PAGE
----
I am going to extrapolate the territory’s border a little: I think it is easier to talk with the decision-makers at the local branch, the closest one to the population. In the city hall and in our City Councils… that is where we can contact the leaders who are making decisions directly, and that is much easier than traveling to Brasília or to the capital of your State if you do not live in these cities. There is still an overlap in the State capital because you can access the city hall, the State government, the Legislative Assembly, and the City Council at the same time. We need to implement an adaptation strategy locally, and we can exert on influence certain decarbonization public policies (such as public transport, urban zoning and land use), although some of the Amazon municipalities are country-sized, which makes it difficult for some people to participate in it, since they live far away from the administrative pole. The closer you are, higher are your chances of gaining access to a decision-making process and exerting some kind of influence on public policies. The local branch is rarely accessed: there are few NGOs or research institutions that travel to countryside municipalities to advocate with the local leaders. Therefore, we have more opportunities to gain access to the decision-makers that could do better, data-based work to improve our lives.
In your opinion, what does not work in politics anymore, and what should we change from now on?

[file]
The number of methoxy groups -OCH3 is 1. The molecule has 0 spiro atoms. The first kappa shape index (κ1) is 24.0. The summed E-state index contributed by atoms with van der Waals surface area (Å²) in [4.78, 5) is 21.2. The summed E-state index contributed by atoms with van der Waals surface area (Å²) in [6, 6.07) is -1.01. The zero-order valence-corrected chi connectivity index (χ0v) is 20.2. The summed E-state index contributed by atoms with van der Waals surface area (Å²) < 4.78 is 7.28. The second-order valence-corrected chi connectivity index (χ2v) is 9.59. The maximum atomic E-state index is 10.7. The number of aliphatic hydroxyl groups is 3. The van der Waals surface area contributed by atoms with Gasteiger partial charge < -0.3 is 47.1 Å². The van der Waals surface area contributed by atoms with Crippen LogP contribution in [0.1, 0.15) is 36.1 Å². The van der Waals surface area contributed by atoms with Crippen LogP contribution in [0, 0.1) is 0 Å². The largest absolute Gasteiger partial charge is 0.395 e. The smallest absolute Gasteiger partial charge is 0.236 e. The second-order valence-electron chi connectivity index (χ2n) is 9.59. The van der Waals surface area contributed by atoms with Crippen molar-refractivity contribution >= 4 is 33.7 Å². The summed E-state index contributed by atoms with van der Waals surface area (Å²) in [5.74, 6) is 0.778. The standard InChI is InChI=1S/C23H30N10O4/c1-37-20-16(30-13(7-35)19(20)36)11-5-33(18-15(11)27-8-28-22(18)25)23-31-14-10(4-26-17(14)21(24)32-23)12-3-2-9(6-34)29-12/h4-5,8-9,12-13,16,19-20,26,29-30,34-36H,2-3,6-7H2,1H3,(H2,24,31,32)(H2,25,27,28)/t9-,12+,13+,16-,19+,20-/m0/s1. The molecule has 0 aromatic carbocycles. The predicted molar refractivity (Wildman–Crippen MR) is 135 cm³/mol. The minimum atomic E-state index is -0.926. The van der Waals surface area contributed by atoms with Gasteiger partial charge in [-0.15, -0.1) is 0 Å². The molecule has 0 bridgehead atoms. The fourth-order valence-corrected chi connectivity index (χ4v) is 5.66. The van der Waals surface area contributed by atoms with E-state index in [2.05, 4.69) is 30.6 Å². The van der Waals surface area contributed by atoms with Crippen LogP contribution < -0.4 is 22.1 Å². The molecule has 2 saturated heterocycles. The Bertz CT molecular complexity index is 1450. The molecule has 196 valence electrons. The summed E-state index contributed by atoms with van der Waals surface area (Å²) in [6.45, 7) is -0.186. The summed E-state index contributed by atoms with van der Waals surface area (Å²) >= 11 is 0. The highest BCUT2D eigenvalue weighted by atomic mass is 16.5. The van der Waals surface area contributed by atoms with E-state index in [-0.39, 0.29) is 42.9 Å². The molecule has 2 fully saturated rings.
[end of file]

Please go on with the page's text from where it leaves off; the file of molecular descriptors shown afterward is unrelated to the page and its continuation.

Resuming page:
I think something basic that can improve our lives a lot is changing how we vote: voting on more diversified candidates. Electing more women, black people, indigenous people, and LGBTQIA+ representatives and connecting them to other interest groups. Diversified votes will not necessarily elect people who will defend different agendas. Nevertheless, I think we can encourage people to diversify their candidates and improve how decisions are made in our country, closing the gap between them and the reality of our people. Another thing may be the social participation beyond the elections. An engaged civil society—and I understand that an individual may face many challenges to become engaged in our country, where many have to deal with food insecurity and where violence decimates parts of the population—can cause revolutions. If our society fails to regard the elections as a period for citizen participation and to make demands to the parliamentarians on a daily basis, taking part in movements to cause a strategic political impact, the elected representatives will not feel so free to do so many bad things.
What message would you like to share with the next presidents of our country?
We will watch and monitor what you intend to do, and we will not allow what has been done so far—in the last four years of the presidency—becomes the rule. We are going to raise the bar more and more, and we will not let it get lower because our present and future are at risk. Letting what happened repeat itself means accepting that many other people will have much worse lives. We will not let it happen.
What would you like to say to the young people in Brazil and around the world before the elections?
Your vote has a lot of power. It may seem only a symbolic thing, but it is not. It has never been more important to vote and support candidates actually committed to ensuring that you, your relatives, and your children have better lives. If you cannot find anyone committed to these values right now, maybe it is time to think about becoming a candidate and lead this process. We cannot wait. If not this year, get ready for the next two and keep supporting candidates committed to preventing our collapse as a society.
Amazoniar is an initiative of IPAM (Amazon Environmental Research Institute) to promote a global dialogue about Amazon and its importance for Brazil’s relationships with the world. In its fourth cycle, Amazoniar will promote interviews with young Brazilians and foreigners who inspire the mobilization for climate justice, especially in the Amazon. These interviews will be published on the IPAM website in June. Sign up for the newsletter to receive the next interviews!